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Super Home Center Article

Safety Tips for Homeowners

JNeidner04a.jpg (5242 bytes)

by Jim Neidner

Jim Neidner is a national award-winning
builder/remodeler and radio home host.

Visit Jim's award-winning web site at

We all want our home to be our castle; however, it can also be a castle where we can get hurt. More than three million Americans are injured and over 20,000 others die in the United States each year as a result of accidents in the home. The vast majority of these accidents are caused by carelessness.

Accidents can happen when people use tables and chairs as ladders, misuse kitchen appliances, and leave objects on stairways that others can trip over. Many accidents occur outside the home as well. How often have you heard of people injuring themselves while mowing the lawn or tripping over a rake? These are needless accidents, preventable by using care and common sense.

I lost a very close friend several years ago when he fell off his ladder while coming down from the roof. Falls are the largest single cause of home accidents.

A place for everything, and everything in its place! Outside organizing: Create storage areas in your garage or shed and hang up rakes and other garden tools and implements in the garage or shed so no one will trip over them in the yard. Inside organizing: Have shelving or toy boxes installed in the kid's rooms and make sure all toys are put away, and not left on stairs or in dark hallways.

Gates at the top of a stairway can keep small children from falling down a stairway. Railings and banisters can prevent the elderly from falls. If you have small children and upstairs open rooms over looking the first floor with rails, consider Plexiglas anchor to the adjoining walls and attached to the rails so the small children can’t climb over the handrails. Plexiglas comes in 4’x 8’sheets and can be cut with a table saw or a utility knife. Pre-drill the holes for attachment.

Small rugs on polished floors should have a rubber backing or be fastened down to prevent sliding. A rubber mat or handgrip will help prevent slipping in a bathtub.

Keep a small folding ladder in the kitchen for reaching items high-up in cupboards. Do not use a chair.

Most burns occur in the home. Burns and scalds are among the most common injuries to children. Many result from careless use of kitchen equipment. Turn handles of pans away from the edge of a stove, especially if small children are present. When cooking with deep fat, stand back from the stove to avoid spattering grease.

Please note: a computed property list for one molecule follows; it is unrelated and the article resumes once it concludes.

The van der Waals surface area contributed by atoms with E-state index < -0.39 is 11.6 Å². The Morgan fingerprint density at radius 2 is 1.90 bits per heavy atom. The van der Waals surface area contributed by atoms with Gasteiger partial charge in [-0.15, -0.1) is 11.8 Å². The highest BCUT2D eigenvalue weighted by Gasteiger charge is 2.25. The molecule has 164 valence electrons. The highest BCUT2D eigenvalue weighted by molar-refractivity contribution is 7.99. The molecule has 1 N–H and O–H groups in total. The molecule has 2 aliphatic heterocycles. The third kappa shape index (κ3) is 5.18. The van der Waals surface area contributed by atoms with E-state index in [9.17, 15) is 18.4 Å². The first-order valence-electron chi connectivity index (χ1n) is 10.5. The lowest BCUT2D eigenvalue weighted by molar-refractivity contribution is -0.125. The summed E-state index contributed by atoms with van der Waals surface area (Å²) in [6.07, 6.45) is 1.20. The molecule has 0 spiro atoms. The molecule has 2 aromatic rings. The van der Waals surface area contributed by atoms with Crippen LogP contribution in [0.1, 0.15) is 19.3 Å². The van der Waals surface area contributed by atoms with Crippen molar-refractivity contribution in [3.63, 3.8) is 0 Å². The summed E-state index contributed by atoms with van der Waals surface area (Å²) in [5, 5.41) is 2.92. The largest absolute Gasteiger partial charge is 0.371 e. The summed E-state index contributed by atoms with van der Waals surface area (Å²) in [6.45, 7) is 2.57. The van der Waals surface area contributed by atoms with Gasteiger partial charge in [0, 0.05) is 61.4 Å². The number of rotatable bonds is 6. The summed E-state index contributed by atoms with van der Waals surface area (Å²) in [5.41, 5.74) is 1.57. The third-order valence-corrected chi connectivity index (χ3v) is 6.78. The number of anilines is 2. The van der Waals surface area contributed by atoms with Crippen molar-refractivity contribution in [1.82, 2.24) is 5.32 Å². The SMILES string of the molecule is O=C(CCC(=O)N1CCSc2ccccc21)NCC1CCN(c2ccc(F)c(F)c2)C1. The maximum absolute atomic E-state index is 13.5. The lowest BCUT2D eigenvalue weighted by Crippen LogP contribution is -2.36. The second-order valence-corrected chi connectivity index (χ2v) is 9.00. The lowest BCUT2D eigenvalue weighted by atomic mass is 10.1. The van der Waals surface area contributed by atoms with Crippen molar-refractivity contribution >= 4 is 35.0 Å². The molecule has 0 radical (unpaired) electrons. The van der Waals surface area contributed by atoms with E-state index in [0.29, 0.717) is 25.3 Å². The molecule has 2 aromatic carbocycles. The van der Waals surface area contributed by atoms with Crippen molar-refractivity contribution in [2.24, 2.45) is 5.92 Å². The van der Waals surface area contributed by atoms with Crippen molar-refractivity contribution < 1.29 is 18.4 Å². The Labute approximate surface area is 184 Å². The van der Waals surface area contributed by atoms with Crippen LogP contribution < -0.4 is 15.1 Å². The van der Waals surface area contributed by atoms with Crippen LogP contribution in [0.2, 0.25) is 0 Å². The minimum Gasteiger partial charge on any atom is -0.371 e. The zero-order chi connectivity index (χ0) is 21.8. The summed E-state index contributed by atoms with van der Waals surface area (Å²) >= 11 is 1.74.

Careless smoking accounts for about 25 percent of the fires that occur in one and two family homes, and about 30% percent of the fires that occur in apartments. Be sure to install smoke detectors at strategic locations. Check the test mode often to make sure they are working properly and keep batteries on hand.

Don’t forget to have your fireplace cleaned after burning 1- cords of wood to prevent chimney flue fires. Invest in a good carbon monoxide detector and if you use gas furnaces have it checked at least once every other year for cracked heat exchanger or malfunctions.

E-coli bacteria can be transferred from the sponges we use wiping our counter tops. Think of all the things you wipe off the counters and floors and then just rinse them out. Get in the habit of placing your counter top rags, meat boards and sponges into your dishwasher for sterilization.

Walk through a fire drill inside your home with the elderly and small children. Explain if a fire should break out in your home, crawl-do not walk-to the nearest exit. Explain smoke rises and is more easily inhaled if you’re standing. If clothing catches on fire, roll in order to smother the flames. Show everyone two ways to get out of every room.

One of my guests, on my radio show in Houston, was the inventor of a fire preventive product that will withstand 3,500 degrees. It’s user friendly and will not hurt your health in anyway. This product can be applied to anything porous, like paper, couches, wood, and children’s clothing, and they will not burn. There are products out today that can literally save our lives. We just need to do our homework.

This article submitted by:
Jim Neidner

Visit Jim’s award-winning web site at

Jim Neidner is a national award-winning builder/remodeler and radio home host. He is also a Realtor/Broker and can help you in Houston or Colorado. If you have a home question or concern, email Jim at

Neidner Construction/Remodeling, Inc.

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